Lucknow, Aug 19 IANS | 1 year ago

Kanwal Bharti, a Dalit writer who was arrested earlier this month for his posts on a social networking website praising suspended IAS official Durga Shakti Nagpal, has alleged that Uttar Pradesh Urban Development Minister Azam Khan could get him killed.


Bharti late Sunday alleged that the minister was trying to create communal tension in Rampur in the writer's name and garner votes.

"I had made some comments on the networking site after which I was hounded, arrested... my phone has been put on surveillance and I fear that in the coming months, I might be eliminated at the orders of Azam Khan" he told mediapersons on the sidelines of a cultural event in the state capital.

Bharti said "suspicious looking" youngsters roam around his house all the time, many of them carrying pistols.

He said that in Rampur, the constituency Azam Khan represents in the state assembly, there was complete "jungle raj". Neither the law of the land nor Chief Minister Akhilesh Yadav had any administrative control over the district, he said.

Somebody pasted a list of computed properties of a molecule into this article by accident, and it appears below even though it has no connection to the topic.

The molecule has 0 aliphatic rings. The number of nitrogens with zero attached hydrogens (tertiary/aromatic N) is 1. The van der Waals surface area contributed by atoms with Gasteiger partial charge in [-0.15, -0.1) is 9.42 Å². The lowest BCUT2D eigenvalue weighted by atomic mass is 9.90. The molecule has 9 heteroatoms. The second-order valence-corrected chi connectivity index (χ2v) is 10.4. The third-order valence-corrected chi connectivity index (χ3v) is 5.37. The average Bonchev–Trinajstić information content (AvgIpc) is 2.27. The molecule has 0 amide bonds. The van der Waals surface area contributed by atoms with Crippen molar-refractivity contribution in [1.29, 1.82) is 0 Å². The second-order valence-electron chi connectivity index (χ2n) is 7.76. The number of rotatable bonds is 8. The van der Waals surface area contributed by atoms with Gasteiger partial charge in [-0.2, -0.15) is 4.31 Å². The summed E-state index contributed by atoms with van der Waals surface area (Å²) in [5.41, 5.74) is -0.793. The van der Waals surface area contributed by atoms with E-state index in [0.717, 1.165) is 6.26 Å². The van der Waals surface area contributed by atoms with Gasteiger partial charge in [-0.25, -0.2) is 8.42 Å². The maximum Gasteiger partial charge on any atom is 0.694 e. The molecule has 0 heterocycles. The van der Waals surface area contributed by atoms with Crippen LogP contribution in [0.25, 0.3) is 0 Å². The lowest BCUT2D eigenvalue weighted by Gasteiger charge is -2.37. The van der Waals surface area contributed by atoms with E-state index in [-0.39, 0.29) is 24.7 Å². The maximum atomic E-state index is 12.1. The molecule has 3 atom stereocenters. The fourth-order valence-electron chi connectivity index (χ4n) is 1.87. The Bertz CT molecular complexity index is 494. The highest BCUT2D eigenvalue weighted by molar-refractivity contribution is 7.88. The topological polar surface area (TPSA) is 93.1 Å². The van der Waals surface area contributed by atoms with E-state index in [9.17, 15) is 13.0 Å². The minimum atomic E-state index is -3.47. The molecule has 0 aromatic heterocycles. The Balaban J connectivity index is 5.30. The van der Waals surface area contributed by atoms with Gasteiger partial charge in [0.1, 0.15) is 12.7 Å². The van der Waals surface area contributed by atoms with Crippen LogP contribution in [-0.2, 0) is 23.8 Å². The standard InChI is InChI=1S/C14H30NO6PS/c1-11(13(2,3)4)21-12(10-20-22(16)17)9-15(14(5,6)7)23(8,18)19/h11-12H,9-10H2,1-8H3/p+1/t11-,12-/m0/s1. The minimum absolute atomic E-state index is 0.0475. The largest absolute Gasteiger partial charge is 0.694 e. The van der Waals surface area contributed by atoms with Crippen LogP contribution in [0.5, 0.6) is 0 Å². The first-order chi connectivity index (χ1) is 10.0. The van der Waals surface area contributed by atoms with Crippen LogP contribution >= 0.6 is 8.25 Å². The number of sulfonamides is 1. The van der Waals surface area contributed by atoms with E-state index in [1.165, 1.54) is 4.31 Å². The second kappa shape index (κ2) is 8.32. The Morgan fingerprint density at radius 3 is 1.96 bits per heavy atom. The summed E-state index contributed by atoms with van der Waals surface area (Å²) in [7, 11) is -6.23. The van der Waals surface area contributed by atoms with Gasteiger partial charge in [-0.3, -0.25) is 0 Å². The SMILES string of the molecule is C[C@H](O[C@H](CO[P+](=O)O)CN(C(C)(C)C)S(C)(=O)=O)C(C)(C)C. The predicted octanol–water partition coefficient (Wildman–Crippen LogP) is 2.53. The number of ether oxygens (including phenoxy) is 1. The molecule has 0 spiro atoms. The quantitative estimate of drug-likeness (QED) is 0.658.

The writer rubbished rumours that he had links with any party and said he harboured no political ambition.

"My posts were mere expression of what I believed, and there is no law in the land to prevent me from doing so," he added.

He also criticised the state police for arresting him on grounds that his online posts could have triggered communal tension.

Asked whether he has spoken to Khan over the issue, he answered in the negative.

A Supreme Court bench, headed by Justice H.L. Gokhale, last week served notice to the Uttar Pradesh government seeking its response on the eminent scholar's arrest.

The apex court had earlier directed the state government to strictly comply with the union government advisory, spelling out clearly that a person should not be arrested without taking permission from police officials of the rank of inspector general of police (IGP), deputy commissioner of police (DCP) or superintendent of police (SP) in such cases.

(Posted on 19-08-2013)